North Carolina Newspapers is powered by Chronam.
VOLUME 17, No. 3 FAYETTEVILLE STATE COLLEGE, FAYETTEVILLE, N. C. MARCH, 1964
From The . . .
The recent decision of the State
Board of Education to require a
minimum score on the National
Teachers Examination for certifi
cation in North Carolina is signifi
cant for both students and teach
ers. For students it means that
spending time in class and obtain
ing a passing grade wUl not be
sufficient to qualify one for teach
ing. It means that the student be
ginning in his freshman year is
going to have to study more, read
more and develop the ability to
think. The student wUl find thai
committing to memory the pet
ideas of the teachers w^ill not be
sufficient to make a passing score
on this examination. He will have
to do more independent studying
and reading and learning.
For the instructors in a college
Where teachers are beiog educated
this action is also significant, for
the teachers will be judged to some
degree by the scores made by their
students. This means that teachers
must make a greater effort to cover
only significant subject matter in
a given course. It means that stu
dents must be guided so that they
not only know facts, but know how
to think and reason about these
facts. This implies that tests and
examinations in college must in
clude fewer “what,” “when,” and
“where” questions and more
“WHY” questions. It is only in this
way that students will learn to
think and after aU the primary ob
jective in college instruction should
be to teach students to think.
Fayetteville State’s Frederick
Bibby was voted one of the for-
w-ards of the All-CIAA Conference
basketball team. Bibby averaged
23.1 points and 18.1 rebounds per
game during the 1963-1964 season,
thus placing as runner-up in both
The All-CIAA choices were made
as a result of a poU conducted by
the CIAA Basketball Coaches As
This 6-3 forward is physical edu
cation senior from Frankhnton,
Others making the Conference
SUNDAY, APRIL 26
The Honorable Terry Sanford
Governor, State of North CaroKrui
Added To FSC
The addition of two persons to
the faculty at the beginning of the
Second Semester was announced by
President Rudolph Jones. The ap
Miss Jane McDonald of McRae,
Georgia, who holds the B.A. degree
from Spelman College, Atlanta, the
M.A. degree from Mount Holyoke
College, South Hadley, Massa
chusetts, and who has done further
study toward the doctorate at the
University of Connecticut at Storrs.
Miss McDonald is teaching in the
Mr. Kalu E. Ume, a native of
Nigeria, West Africa. Mr. Ume re
ceived his undergraduate training
at Wolsey Hall College, Oxford,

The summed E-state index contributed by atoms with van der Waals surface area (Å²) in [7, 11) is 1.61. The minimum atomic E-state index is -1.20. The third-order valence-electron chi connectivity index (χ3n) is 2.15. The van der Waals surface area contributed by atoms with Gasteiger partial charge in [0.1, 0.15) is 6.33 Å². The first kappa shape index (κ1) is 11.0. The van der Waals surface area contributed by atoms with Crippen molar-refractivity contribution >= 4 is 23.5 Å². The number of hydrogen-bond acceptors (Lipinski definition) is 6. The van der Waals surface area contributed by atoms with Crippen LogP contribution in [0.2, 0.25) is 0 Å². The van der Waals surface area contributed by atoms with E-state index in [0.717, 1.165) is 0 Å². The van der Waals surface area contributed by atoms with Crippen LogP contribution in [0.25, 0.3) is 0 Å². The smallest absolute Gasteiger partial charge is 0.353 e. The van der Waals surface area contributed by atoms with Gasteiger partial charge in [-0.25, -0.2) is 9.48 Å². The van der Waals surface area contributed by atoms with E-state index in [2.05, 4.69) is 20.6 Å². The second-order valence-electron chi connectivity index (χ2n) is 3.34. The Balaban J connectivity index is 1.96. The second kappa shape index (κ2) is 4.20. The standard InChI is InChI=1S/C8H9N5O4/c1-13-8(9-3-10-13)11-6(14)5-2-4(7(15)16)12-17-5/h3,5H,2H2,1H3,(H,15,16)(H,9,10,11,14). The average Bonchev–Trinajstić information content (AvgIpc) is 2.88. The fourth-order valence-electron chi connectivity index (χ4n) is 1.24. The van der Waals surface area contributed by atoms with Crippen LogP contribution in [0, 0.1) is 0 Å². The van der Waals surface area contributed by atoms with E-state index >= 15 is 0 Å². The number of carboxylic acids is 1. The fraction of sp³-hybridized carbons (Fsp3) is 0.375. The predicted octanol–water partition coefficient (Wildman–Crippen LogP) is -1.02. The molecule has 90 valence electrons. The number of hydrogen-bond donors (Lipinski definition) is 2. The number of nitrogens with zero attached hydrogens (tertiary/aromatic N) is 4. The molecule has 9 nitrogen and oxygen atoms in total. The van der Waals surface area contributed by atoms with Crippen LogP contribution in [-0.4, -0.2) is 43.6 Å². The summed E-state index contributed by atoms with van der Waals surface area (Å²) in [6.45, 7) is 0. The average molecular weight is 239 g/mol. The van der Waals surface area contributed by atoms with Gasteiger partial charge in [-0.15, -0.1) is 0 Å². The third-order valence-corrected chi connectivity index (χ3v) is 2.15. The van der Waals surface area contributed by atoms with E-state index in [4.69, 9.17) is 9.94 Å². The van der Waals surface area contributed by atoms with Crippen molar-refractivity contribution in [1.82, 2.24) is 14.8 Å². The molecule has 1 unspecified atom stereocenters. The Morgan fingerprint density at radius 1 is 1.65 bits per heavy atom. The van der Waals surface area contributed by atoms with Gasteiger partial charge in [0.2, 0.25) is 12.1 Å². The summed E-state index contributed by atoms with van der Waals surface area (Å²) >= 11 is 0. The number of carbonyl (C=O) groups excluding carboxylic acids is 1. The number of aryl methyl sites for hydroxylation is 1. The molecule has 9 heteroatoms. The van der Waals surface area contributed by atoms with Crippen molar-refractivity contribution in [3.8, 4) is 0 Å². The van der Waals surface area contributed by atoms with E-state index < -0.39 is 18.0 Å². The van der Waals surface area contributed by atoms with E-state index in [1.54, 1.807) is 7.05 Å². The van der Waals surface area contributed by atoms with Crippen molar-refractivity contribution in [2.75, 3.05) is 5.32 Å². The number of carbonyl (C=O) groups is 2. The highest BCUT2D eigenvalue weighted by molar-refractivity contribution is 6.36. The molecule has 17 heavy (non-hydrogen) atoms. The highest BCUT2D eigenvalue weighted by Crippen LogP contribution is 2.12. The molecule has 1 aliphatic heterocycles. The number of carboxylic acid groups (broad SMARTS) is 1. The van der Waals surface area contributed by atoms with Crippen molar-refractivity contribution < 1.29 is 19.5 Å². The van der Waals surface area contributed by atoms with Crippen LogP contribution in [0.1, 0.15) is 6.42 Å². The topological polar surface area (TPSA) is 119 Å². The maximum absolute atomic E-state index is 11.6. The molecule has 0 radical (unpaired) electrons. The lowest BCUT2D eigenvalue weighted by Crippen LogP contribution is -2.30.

England, and did graduate study
at Atlanta University, Atlanta,
Georgia, before coming to Fayette
ville State. He is instructor of
reading and history.
The VOICE staff, with the others
of our college family, welcomes
The N. C. Little
The North Carolina Little Sym
phony rendered some beautiful
musical sounds to the ears and
hearts of the entire college family
here at Fayetteville State College
on Wednesday evening, February
5, beginning at eight o’clock.
Though the regular director, Dr.
Benjamin Swalm, was unable to ap
pear, the symphony perform^
marvelously under the capable di
rection of Mr. Marion Rodgers.
The first part of the program
consisted of musical selections
composed by such well-known men
as Marcello, Haydn, Faure, and
After intermission, Patricia La-
Bella, guest soprano from Greens-
t)oro, North Carolina, entertained
the audience with four selections
by Bach, Bellini, Duparc, and Pac-
In the latter part of the program
there was an oboe solo by Miss
Astrid Stokes and a violin solo
performed by Mr. Larry Mathwig.
All of the numbers were thoroughly
enjoyed by all who attended.
MRS. GRACE C. BLACK
N. L. W. Essay Contest
Reading Is The Key
“Dark is the Mind that clings unto the False, but brightly shines the
Mind that holds to Truth.”
In our quest for truth, an all-important key is reading. Thomas Jef
ferson once said, “If a nation expects to be ignorant and free in a state
of civilization, it expects what never was and never will be.” The implica
tion here is that if we wish to remain a free and prosperous nation, read
ing is the key. Moreover, if we pcsseses not the key — reading — we shall
go, as other nations have gone, down to destruction.
The Library Committee of Fayetteville State College announces that
the second annual Ubrary week essay contest has now begun. All stu
dents are invited, in the interest of good reading and writing, to partici
pate in this contest. Valuable information about the contest is as follows:
1. Three prizes will be awarded for the best essays. Values are
twenty-five dollars for the first place winner, fifteen dollars for
the second place winner, and ten dollars for the third place winner.
2. The contest ends on April 6, 1964; papers must be given to our
Librarian, Mrs. N. R. Smith, by that date.
3. Essays should be not more than 500 words in length.
4. Papers must be neat and legible in order to be considered.
5. Frizes will be presented during the convocation exercises on
6. The winning essay will be read at that time.
7. Ail students are eligible to enter the contest.